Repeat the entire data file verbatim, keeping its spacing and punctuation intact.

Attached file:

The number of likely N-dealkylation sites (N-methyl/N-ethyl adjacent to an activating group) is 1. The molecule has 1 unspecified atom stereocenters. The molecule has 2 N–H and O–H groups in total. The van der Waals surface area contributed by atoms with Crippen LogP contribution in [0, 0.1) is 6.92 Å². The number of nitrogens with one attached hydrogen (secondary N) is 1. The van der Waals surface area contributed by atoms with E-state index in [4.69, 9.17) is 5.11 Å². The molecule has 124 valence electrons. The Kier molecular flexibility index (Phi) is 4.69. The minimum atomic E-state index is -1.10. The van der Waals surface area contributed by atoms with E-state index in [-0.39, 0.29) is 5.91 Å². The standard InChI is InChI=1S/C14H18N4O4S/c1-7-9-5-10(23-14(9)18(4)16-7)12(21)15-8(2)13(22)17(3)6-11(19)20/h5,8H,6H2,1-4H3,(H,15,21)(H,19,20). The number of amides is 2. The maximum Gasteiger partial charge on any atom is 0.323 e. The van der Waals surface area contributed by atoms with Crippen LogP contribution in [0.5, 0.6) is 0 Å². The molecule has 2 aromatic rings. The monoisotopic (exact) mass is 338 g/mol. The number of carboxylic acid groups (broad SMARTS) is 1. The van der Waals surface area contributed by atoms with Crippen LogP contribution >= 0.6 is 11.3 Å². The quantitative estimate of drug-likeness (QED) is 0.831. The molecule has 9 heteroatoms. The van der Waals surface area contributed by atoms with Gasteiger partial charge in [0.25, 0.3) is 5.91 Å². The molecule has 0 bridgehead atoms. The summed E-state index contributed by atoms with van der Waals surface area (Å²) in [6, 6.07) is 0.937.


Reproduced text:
The number of likely N-dealkylation sites (N-methyl/N-ethyl adjacent to an activating group) is 1. The molecule has 1 unspecified atom stereocenters. The molecule has 2 N–H and O–H groups in total. The van der Waals surface area contributed by atoms with Crippen LogP contribution in [0, 0.1) is 6.92 Å². The number of nitrogens with one attached hydrogen (secondary N) is 1. The van der Waals surface area contributed by atoms with E-state index in [4.69, 9.17) is 5.11 Å². The molecule has 124 valence electrons. The Kier molecular flexibility index (Phi) is 4.69. The minimum atomic E-state index is -1.10. The van der Waals surface area contributed by atoms with E-state index in [-0.39, 0.29) is 5.91 Å². The standard InChI is InChI=1S/C14H18N4O4S/c1-7-9-5-10(23-14(9)18(4)16-7)12(21)15-8(2)13(22)17(3)6-11(19)20/h5,8H,6H2,1-4H3,(H,15,21)(H,19,20). The number of amides is 2. The maximum Gasteiger partial charge on any atom is 0.323 e. The van der Waals surface area contributed by atoms with Crippen LogP contribution in [0.5, 0.6) is 0 Å². The molecule has 2 aromatic rings. The monoisotopic (exact) mass is 338 g/mol. The number of carboxylic acid groups (broad SMARTS) is 1. The van der Waals surface area contributed by atoms with Crippen LogP contribution >= 0.6 is 11.3 Å². The quantitative estimate of drug-likeness (QED) is 0.831. The molecule has 9 heteroatoms. The van der Waals surface area contributed by atoms with Gasteiger partial charge in [0.25, 0.3) is 5.91 Å². The molecule has 0 bridgehead atoms. The summed E-state index contributed by atoms with van der Waals surface area (Å²) in [6, 6.07) is 0.937.